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I have a data set that I am attempting to analyse in R and I am relatively new to the environment.

My full data set contains 7 subjects (represented by Subject), that all receive 3 treatments (environmental conditions, represented by Altitude) and are measured 10 times within each treatment. Each participant received each treatment in a different order, represented The measurements are power (from a treadmill, represented by Power) during repeated-sprint efforts (represented by Sprint). An example:

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I also have characteristics about each subject that may influence their power effort, including weight, capacity tests and age. I am interested in the effect of each Environment on the Sprint results, plus the effect of order on the Power.

I believe a linear mixed model, with subject as a random effect, is an appropriate tool to investigate my dataset. I have attempted this using the following line:

alt.model = lmer(Power ~ Sprint + Altitude + VO2max + (1|Subject), data=ALTMM)

However, I don't think this accounts for each individual sprint. How do I represent this?

Thank you.

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Every observation is an individual sprint if I understand you correctly. Thus, there are as many observations as there are sprints. This means that you cannot include the individual sprint as an fixed effect as this would give a perfect fit.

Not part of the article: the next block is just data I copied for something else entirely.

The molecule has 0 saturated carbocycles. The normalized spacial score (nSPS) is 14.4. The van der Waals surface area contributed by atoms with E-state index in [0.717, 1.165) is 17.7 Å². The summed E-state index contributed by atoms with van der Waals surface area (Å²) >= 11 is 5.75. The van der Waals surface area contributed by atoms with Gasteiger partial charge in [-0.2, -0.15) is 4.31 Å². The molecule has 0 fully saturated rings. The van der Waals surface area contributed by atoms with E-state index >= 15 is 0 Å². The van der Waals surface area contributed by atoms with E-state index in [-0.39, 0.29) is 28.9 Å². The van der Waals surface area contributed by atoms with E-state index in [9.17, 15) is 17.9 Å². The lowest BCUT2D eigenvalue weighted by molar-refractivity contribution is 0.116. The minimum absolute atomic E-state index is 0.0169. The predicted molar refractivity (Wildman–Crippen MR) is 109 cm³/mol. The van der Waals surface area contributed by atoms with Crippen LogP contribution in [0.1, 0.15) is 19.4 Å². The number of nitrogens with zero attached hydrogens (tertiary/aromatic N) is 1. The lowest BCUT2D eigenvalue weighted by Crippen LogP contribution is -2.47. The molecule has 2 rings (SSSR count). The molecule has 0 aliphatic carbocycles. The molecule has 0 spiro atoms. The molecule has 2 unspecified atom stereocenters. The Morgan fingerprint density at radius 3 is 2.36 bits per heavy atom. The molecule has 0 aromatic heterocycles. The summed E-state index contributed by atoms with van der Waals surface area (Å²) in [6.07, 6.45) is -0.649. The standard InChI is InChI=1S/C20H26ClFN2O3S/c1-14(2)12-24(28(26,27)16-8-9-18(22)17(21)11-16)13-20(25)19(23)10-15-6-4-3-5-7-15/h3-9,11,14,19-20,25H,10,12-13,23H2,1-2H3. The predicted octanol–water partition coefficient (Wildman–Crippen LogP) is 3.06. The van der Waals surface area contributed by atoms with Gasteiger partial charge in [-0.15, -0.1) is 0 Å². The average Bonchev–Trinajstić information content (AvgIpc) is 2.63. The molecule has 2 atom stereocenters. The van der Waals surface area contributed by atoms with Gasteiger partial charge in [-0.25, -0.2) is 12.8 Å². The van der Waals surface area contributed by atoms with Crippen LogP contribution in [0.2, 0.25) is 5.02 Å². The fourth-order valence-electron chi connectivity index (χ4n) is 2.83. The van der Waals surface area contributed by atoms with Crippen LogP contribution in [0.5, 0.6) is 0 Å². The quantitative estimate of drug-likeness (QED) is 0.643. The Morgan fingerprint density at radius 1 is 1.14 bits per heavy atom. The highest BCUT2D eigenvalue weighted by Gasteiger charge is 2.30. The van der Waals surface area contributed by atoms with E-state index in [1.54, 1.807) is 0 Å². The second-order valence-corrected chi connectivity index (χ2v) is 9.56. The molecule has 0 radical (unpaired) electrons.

It cannot be included as a random effect either. This is because the factor describing the individual sprint is identical to the factor consisting of observation numbers. The latter factor is what is used for the error term of your model. Thus, it will not be identifiable what portion comes from each of the two variance componenents as they are defined by the same factor.

If you try fitting a model with this issue using ${\tt lmer}$ of the ${\tt lme4}$ you'll get an error telling you that grouping factors of random effects should have fewer levels than there are observations in data. Using ${\tt lme}$ of ${\tt nlme}$ you can fit the model but it'll just split the variation between the two variance components in some arbitrary way (to the best of my knowledge).

Actually, you could say that the above model already takes the individual sprint into account. One is just not able to seperate the effect from the measurement error.

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